With the new Talbert trailer in its fleet, Scott & Murphy was ready to tackle the job. Retrieving classic Corvettes from a massive sinkhole inside a museum would be daunting in the best circumstances, but to add even more stress, the company had to work under the watchful eyes of the national news media.
“There was more media coverage on this than anything we’ve ever done,” Baldock said. “It was very nerve-wracking and made the job more challenging.”
Before thinking about the cars, Baldock and his team had to ensure the sinkhole wouldn’t cause further damage to the building or endanger his crews. They drilled 30 micro piles around the perimeter of the building down to the bedrock to secure the foundation. They also drilled five more micro piles around the foundation of the tall spire in the center of the Skydome to ensure it would stay intact during the recovery process.
Once the foundation was secure, they designed a framework that allowed them to remove a column and make a temporary door so that excavators and even a crane could enter the building.
At last they could start recovering the cars from the sinkhole. Of the eight cars that had fallen in, three were completely buried. The other five were partially visible. Like an archaeologist unearthing treasures, Baldock and his team exercised caution to preserve what integrity the cars had left.
Western Crane Service, Inc. was contracted to assist with the rigging plan, beam design and extraction of the eight Corvettes that were claimed by the sinkhole. By late February 2014, crews were able to safely suspend engineers in a man basket into the middle of the sinkhole area to examine the condition of the hole and finalize the recovery plan.
First, they used a crane to remove the exposed cars. Next, they brought in a large vacuum truck and began the delicate process of vacuuming dirt from around the buried cars to prevent further damage. Once the loose dirt was removed, the team used a long-reach excavator to carefully remove boulders that trapped the cars. Finally, after the debris was cleared, they brought the crane back to pull out each of the buried cars. The new Talbert trailer was instrumental in getting the right machines to the jobsite.
By early March three of the eight Corvettes were retrieved, and by early April the final car was pulled from the sinkhole.
The damaged cars were on display at the museum “as is” before three were taken to a General Motors facility for restoration. A 2009 ZR1 prototype, a white 1992 model that was the millionth Corvette produced, and a 1962 tuxedo black Corvette, which was the oldest car damaged, will return to the museum’s Skydome looking as good as new. The other cars will return to the display, but they will remain in the same condition they were in when they emerged from the sinkhole.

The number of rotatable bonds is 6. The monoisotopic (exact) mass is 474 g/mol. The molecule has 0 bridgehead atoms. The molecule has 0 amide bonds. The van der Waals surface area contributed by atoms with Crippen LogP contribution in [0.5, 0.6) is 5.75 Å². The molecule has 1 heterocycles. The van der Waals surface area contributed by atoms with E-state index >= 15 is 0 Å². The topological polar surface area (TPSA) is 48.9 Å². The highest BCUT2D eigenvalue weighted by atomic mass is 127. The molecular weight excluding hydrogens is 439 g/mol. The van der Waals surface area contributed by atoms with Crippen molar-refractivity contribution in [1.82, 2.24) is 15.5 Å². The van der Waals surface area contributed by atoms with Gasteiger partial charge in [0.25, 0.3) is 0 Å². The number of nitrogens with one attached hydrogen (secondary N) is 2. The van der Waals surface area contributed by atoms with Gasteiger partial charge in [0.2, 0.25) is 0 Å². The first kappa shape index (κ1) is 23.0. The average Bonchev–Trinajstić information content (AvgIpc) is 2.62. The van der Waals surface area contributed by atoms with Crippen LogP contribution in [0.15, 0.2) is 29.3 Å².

“The Talbert trailer really helped us move all the equipment and coordinate the job,” Baldock said. “It allowed us to quickly mobilize cranes, excavators, long-reach excavators, backhoes and other materials we used to get the cars out.” Not including time spent securing the foundation, the job took 16 weeks to complete.
A lot has changed over the years, but Baldock and Shockey’s friendship is as strong as ever. They plan on keeping it that way by meeting every year at the National Corvette Museum. And they still talk about equipment with the same excitement they used to in the sandbox.
“Ben sent me a picture of a Corvette on the Talbert trailer. It was really neat to see,” Shockey said.
The trailer itself hasn’t seen much rest since Scott & Murphy completed the job at the museum. Baldock says it’s on the road 10 hours a day, sometimes six days a week.
As for the sinkhole, there was a lot of discussion about what to do with it. The incident sparked so much attention that attendance at the National Corvette Museum was up 70 percent. Initially they wanted to keep the sinkhole as an attraction, placing protective glass over it so visitors could walk out and look down into the hole. When that option proved to be too expensive, they decided to fill the hole and restore the floor to its original state. In early November 2014, the museum’s Skydome closed for construction and restoration.
Baldock and his team will be there to finish the job they started. They’ll bring their cranes, excavators and dump trucks back to the museum, all on the decks of their Talbert trailers.